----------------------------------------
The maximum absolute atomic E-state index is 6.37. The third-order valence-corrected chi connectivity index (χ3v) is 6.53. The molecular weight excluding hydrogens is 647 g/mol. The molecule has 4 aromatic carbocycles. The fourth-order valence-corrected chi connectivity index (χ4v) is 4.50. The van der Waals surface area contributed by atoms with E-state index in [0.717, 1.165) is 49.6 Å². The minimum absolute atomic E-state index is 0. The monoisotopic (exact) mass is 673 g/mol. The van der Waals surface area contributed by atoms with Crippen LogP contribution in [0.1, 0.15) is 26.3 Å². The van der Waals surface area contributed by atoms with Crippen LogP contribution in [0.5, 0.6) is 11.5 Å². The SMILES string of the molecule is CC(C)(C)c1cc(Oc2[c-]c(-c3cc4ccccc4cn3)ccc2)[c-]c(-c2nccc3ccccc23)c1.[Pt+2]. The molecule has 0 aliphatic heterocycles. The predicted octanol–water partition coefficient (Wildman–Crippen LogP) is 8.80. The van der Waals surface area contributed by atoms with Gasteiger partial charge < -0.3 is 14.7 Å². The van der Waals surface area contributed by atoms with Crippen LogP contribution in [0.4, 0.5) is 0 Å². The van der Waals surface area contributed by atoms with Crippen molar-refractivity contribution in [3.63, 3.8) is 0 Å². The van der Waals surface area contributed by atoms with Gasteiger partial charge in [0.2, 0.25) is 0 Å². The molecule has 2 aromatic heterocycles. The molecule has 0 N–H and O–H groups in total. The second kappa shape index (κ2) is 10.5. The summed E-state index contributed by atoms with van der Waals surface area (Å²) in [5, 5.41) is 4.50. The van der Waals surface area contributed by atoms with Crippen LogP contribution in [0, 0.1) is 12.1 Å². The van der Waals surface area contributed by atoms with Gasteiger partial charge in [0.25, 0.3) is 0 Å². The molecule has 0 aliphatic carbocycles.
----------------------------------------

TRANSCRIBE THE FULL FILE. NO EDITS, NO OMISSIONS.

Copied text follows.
The maximum absolute atomic E-state index is 6.37. The third-order valence-corrected chi connectivity index (χ3v) is 6.53. The molecular weight excluding hydrogens is 647 g/mol. The molecule has 4 aromatic carbocycles. The fourth-order valence-corrected chi connectivity index (χ4v) is 4.50. The van der Waals surface area contributed by atoms with E-state index in [0.717, 1.165) is 49.6 Å². The minimum absolute atomic E-state index is 0. The monoisotopic (exact) mass is 673 g/mol. The van der Waals surface area contributed by atoms with Crippen LogP contribution in [0.1, 0.15) is 26.3 Å². The van der Waals surface area contributed by atoms with Crippen LogP contribution in [0.5, 0.6) is 11.5 Å². The SMILES string of the molecule is CC(C)(C)c1cc(Oc2[c-]c(-c3cc4ccccc4cn3)ccc2)[c-]c(-c2nccc3ccccc23)c1.[Pt+2]. The molecule has 0 aliphatic heterocycles. The predicted octanol–water partition coefficient (Wildman–Crippen LogP) is 8.80. The van der Waals surface area contributed by atoms with Gasteiger partial charge < -0.3 is 14.7 Å². The van der Waals surface area contributed by atoms with Crippen LogP contribution in [0.4, 0.5) is 0 Å². The van der Waals surface area contributed by atoms with Crippen molar-refractivity contribution in [3.63, 3.8) is 0 Å². The van der Waals surface area contributed by atoms with Gasteiger partial charge in [0.2, 0.25) is 0 Å². The molecule has 2 aromatic heterocycles. The molecule has 0 N–H and O–H groups in total. The second kappa shape index (κ2) is 10.5. The summed E-state index contributed by atoms with van der Waals surface area (Å²) in [5, 5.41) is 4.50. The van der Waals surface area contributed by atoms with Crippen LogP contribution in [0, 0.1) is 12.1 Å². The van der Waals surface area contributed by atoms with Gasteiger partial charge in [0.25, 0.3) is 0 Å². The molecule has 0 aliphatic carbocycles.